STAIRWAYSThe Main EntryThe main stairway from the Entrance Stair Hall to the Upper floor (owner’s sanctum) consists of a wood stair of generous proportions with twelve risers straight away to the first winder where the stair turns a right angle continuing to a total of eighteen risers. The first riser returns about a rather massive square newel post. The banister is of wood carved in an unusual and interesting vertical-diagonal pat­tern. All of this is carried on a free hung stringer that is ornamented with lincrusta walton. Other features are the wood paneling above the inner stringer, a wood handrail each side, the heavy cornice mold with egg and dart mold surrounding opening to the Upper floor. The floor thickness is covered with a frieze of lincrusta walton.

A third stair continues from the Upper floor (owner’s sanctum) to the observation tower. It is built of Spanish Cedar in three straight runs. The first run is open string and rises along the south wall of the room to a free standing Corinthiann column. The second run proceeds along the west wall of the tower. The third run proceeds along the south wall of the tower to the Observatory.

INTERIOR WALLSThe principal rooms have wainscote of walnut, together with six inch (nominal) base, plinths and trim molding. Co­ordinated Redwood upper paneling on the walls and ceilings (all carrying a dark hard finish) contrasted with the silver gray lincrusta walton background of the ceiling patterns gives a very luxurious effect. The Music Room has an ad­dition-recessed central panel in the ceiling and coved frieze which add to the impressiveness. There are five fireplaces with tile surrounds and flush tile hearths.
FLOORSThe Main Floor is of four inch flooring (probably select vertical grain Douglas Fir). At present it has a gymnasium finish on it. In the small tower alcove from the Music Room, the floor is colored pattern ceramic tile. Also, in the middle of the Entrance Stair Hall there is a panel of colored pattern ceramic tile about four feet by eight feet. The Upper floors of wood have similar characteristics.
WINDOWSThe windows in this house are perhaps its most remark­able aspect, as viewed from either the exterior or the interior. They are in great variety and include round, rectangular, oval head, round head, straight and curved in plan. They are vented both as double hung and as casement but most of them, are fixed sash.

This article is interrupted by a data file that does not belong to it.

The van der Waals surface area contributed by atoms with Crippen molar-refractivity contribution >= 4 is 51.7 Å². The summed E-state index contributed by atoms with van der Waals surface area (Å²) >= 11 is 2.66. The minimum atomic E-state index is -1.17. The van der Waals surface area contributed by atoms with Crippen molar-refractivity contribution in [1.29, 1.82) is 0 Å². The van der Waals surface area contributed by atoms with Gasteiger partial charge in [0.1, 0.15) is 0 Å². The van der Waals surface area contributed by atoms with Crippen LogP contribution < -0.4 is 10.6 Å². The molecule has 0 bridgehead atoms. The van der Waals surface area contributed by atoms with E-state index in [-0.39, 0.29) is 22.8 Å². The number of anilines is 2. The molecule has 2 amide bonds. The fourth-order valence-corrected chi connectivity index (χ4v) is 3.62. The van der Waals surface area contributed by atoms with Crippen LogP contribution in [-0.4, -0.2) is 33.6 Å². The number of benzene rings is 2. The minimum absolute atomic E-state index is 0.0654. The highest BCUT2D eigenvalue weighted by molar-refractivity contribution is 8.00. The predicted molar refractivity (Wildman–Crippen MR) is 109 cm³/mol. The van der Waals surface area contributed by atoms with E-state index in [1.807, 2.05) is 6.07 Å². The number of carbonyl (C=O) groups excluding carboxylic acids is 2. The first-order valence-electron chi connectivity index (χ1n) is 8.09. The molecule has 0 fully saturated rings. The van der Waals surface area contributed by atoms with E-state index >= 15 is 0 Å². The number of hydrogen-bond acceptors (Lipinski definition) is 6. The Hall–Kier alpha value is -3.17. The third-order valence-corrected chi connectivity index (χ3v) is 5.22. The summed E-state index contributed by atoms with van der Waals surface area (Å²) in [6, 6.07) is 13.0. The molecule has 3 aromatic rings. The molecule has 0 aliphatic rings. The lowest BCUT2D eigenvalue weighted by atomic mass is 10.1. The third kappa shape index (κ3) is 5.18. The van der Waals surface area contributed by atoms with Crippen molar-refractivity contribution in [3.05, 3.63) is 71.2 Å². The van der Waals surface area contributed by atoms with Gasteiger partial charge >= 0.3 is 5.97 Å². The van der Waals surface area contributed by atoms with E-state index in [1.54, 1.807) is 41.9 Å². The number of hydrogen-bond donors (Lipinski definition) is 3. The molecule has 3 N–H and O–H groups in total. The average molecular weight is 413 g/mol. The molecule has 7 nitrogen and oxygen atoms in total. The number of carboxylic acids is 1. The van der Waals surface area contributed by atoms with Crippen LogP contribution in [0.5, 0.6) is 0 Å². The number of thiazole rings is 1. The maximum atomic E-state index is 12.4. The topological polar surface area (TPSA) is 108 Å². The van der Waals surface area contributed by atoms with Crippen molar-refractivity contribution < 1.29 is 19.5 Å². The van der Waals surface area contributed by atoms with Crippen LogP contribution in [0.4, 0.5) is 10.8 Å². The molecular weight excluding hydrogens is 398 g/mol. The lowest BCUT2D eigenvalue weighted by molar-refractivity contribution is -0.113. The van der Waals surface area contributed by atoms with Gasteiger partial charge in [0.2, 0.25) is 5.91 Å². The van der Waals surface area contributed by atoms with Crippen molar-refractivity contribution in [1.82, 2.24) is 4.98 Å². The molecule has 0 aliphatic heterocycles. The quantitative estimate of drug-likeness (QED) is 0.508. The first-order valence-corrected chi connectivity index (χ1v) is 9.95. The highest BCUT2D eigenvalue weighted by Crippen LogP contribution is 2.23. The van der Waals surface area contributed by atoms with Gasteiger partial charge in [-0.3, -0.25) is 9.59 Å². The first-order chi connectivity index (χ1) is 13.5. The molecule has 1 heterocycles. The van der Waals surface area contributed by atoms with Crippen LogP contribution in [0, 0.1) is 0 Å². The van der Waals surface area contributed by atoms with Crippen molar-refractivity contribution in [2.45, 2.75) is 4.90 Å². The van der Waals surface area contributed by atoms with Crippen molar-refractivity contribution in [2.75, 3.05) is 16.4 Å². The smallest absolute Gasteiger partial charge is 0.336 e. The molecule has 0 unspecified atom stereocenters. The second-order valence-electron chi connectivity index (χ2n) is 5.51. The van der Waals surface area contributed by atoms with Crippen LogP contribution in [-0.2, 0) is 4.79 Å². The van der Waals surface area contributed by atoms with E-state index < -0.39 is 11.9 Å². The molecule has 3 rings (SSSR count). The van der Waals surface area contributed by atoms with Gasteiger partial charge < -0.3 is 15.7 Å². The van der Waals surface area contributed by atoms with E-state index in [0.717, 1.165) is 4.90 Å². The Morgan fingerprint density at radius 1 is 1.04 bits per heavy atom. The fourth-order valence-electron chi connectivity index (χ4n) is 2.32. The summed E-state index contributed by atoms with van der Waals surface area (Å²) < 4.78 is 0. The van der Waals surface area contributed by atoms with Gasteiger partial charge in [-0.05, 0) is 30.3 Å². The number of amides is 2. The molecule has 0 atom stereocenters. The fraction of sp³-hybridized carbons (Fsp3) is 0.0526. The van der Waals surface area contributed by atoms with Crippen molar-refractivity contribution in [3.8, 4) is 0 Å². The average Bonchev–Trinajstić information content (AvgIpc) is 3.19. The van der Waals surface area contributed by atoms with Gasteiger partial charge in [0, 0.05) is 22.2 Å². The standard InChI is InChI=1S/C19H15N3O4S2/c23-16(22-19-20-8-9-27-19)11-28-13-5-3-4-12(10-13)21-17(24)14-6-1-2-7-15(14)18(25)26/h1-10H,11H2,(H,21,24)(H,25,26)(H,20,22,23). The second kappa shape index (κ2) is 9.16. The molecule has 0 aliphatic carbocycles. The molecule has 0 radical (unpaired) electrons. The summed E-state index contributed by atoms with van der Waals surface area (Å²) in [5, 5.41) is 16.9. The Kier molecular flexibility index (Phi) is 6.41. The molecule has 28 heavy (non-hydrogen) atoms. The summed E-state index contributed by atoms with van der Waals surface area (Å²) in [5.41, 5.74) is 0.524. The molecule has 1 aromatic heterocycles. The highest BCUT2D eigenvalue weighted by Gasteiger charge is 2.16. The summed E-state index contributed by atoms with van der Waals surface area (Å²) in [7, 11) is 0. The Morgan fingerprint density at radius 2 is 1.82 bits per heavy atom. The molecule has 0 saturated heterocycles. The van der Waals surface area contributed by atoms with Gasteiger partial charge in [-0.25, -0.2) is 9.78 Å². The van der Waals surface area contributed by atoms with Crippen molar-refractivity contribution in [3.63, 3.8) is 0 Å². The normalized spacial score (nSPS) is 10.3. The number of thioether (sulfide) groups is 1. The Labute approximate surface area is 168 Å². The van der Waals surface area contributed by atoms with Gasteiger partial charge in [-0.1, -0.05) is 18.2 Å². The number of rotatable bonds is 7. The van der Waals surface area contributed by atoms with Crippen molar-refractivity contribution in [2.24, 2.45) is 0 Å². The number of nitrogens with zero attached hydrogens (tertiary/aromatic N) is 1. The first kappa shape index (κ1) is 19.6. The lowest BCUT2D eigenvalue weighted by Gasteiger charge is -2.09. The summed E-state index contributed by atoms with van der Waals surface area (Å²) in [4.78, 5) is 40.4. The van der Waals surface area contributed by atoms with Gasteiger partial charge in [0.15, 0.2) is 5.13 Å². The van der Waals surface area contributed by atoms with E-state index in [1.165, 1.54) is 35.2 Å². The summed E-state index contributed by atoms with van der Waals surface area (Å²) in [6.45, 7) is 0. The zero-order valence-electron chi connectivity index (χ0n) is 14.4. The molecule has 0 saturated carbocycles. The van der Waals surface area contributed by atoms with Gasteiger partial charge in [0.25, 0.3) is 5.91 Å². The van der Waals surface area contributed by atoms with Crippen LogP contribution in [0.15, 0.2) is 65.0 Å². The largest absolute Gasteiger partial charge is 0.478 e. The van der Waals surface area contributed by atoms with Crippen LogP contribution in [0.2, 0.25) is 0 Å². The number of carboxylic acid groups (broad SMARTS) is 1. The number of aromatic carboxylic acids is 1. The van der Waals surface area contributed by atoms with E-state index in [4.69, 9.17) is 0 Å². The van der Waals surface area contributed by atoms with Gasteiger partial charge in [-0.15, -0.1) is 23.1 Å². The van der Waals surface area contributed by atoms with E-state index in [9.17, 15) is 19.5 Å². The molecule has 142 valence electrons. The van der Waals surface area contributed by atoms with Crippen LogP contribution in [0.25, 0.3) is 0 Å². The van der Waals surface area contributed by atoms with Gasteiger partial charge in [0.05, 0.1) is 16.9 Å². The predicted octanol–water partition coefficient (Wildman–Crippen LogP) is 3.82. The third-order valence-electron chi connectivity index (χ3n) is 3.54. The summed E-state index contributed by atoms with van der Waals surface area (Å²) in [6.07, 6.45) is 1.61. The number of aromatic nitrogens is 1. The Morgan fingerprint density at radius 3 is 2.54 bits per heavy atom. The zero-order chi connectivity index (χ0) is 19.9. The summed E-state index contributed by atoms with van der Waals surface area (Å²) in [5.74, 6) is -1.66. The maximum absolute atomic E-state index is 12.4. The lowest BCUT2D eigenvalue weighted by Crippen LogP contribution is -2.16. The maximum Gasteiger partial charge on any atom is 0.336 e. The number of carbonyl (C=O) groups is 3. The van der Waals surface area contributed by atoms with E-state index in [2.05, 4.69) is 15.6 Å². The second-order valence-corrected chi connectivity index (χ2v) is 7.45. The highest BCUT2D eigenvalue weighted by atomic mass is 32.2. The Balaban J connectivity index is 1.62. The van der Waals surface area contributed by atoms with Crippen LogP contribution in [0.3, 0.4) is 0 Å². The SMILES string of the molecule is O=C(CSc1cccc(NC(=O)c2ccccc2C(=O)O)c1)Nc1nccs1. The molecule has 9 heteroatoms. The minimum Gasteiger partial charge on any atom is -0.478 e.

Pictorial colored glass windows are used throughout the principal rooms and elsewhere. The most striking window is the three panel window in the Music Room, consisting of a central oval head with round head either side. A magnifi­cent three panel curved colored glass window in the Draw­ing Room is protected on the outside by corresponding panels of curved clear glass.

MISCELLANEOUSThe hardware is of superior quality and unique design. The entrance door, for example, has very tall, patterned dull brass hinges and very long vertical bolts for locking the double part of the Dutch Door.

The original lighting was gas. In the center of Music Room hung an elaborate oriental candelabra containing on the outer circle six pale blue wax candles and, within, a heavily jeweled metalic shade with a single wax candle.

REFERENCES1. City and County of San Diego Biographical Sketches, Leberthon and Taylor, Publishers 1888
2. San Diego Union, June 16, 1957 – May 28, 1961
3. Mrs. Amelia Yaeger, Widow of the late Carl F. Yaeger

William Porter is a long-time resident of San Diego. Retired from a successful career as architect, Mr. Porter is now actively working with the Historical Site Board of San Diego. These notes and the accompanying photographs Were taken while on a field trip to the Shepard House in 1964.

 

The photographs were taken by H. G. Hanekamp.